a beautiful visual moment to savor
thoughts on an introspective winter’s day
It is interesting that it takes the experience of the start of the ‘forever sleep’ of one person to awaken another. Following one such event, this question arrived for me. Am I using the days I have left well? Like today for instance. A normal everyday day, but with a difference. It is one of those glorious early winter days. A fresh clear morning followed by a warm sunny day. How do I spend such a day well. Enjoy it? Realising that it is happening? Acknowledging it? I decided to take notice of the seasons and start this exercise by giving these moments of wonder some attention.
The Rain has washed the trees dustless, creating in the green a vibrancy which can be felt. The type of vibrant green just before autumn turns it golden. The sun shines gently warm and the blue of the sky has a soft edge. A seemingly perfect background for the grey thrush, with a song so clear, with a sound so clean, with a melody so charming, with a resonance so wide and overwhelming as to fill up, to the point of the divine, the whole of the moment. A moment of wonder. Drink this moment, hold it close to your heart.
Light and death
Each day contains some magic, all we need to do is open our eyes to it and jump aboard while it passes by. How could we not take notice, How could we deny this. Why else are we here. Ride the beauty of the moment so that, when just before being placed in our own box, we will not feel any ‘regret’. (Regret is and has always been an absolute waste of time. There are so many better ways of using the moment.)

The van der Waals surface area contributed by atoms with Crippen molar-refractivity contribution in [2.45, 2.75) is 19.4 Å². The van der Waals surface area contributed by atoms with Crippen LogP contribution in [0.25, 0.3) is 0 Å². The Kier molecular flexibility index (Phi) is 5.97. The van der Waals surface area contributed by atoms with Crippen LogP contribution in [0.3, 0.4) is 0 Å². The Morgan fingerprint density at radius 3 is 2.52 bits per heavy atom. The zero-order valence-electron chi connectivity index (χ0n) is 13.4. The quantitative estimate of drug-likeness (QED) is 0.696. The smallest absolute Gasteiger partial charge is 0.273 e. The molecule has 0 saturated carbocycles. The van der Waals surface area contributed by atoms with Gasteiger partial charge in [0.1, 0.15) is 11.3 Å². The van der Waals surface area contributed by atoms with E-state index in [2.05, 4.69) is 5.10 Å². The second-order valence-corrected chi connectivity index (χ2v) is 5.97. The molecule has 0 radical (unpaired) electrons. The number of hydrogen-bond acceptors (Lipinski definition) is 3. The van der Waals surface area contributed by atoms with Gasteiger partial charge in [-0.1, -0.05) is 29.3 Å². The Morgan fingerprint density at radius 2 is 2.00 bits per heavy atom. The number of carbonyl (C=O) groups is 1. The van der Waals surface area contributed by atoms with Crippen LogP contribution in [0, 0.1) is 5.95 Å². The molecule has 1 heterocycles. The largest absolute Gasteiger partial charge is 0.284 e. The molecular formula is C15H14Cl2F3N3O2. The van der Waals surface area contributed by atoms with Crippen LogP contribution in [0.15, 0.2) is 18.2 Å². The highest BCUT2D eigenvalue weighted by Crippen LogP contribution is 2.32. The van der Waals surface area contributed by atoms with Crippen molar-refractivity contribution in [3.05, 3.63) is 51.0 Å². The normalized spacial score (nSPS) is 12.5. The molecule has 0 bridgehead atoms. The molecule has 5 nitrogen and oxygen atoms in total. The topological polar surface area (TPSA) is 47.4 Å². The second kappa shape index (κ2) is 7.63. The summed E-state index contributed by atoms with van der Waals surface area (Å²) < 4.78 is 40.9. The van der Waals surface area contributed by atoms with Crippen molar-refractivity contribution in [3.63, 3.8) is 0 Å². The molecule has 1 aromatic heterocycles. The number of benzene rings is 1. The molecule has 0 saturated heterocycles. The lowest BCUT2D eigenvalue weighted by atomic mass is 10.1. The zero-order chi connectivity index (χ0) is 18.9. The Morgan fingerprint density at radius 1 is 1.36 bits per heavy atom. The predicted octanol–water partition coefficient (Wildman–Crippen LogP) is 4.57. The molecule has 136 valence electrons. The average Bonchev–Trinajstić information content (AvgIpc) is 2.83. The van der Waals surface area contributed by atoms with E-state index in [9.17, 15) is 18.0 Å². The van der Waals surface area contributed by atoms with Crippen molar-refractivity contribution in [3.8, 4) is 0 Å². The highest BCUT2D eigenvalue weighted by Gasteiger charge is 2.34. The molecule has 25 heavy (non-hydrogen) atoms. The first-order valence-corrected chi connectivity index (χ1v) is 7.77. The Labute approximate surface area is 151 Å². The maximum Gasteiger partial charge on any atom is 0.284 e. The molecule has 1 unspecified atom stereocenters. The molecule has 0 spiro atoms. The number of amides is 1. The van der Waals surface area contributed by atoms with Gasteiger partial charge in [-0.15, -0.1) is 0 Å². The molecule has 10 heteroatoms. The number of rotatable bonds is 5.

As the other evening a little before sunset. I watched at the edge of a foreign lake while an empty old wooden boat, on fire, floated slowly on the still water mirror. A fisherman cremating his past. A moment filled brimful with poetic content. A sight where, for the moment, nothing else was needed. I hold this moment close to my heart.
Life and dark
As the other morning, the sky the colour of slate, clouds so low the tops of the trees in the forest were invisible. As if the trees were suspended from the clouds. From this grey space huge colourful flowers dropped onto the ground, only to rise again a little later to re-enter that same space of nothingness. Fluttering feeding Rosellas. I held this moment in both hands.
None of this needs any economic rationale or development to be appreciated, rather, it needs a tiny shift in attitude, or a smack in the head such as the death of a dear one, when all of a sudden a few things become clear. As clear as a drop of dew mirroring our dreams, and the immense size of the world filled with moments of wonder. A world so much bigger than our concerns.
Light and death
I take notes from one of my teachers. A big fat white goose, who lives on the pond at the bottom of the garden. After all, when all is said and done, she finishes up in the same place as we all do. How does she spend her day. She floats upon the water with the grace of a galleon. Then banks and performs the most exquisite ballet-like yoga exercises/stretches. While engaged in this, her shape becomes a living kinetic sculpture. She preens endlessly, then tucks her head under her wing, pulls one leg up under her feather skirt and snoozes her inner landscapes into reality. What is its purpose? What is its meaning?
I also take notice from another one of my teachers. I remember four year old Lutea, my creative guardian, in my garden, who, after having struggled to open a long dark dried bean pod, stands there momentarily wondering unbelievingly at the beauty of a set of six polished purple and black beans lined up inside. Surprise. I try to keep my heart open for moments such as these.
Life and dark
I wish not ever to say: “I wish I had…….”.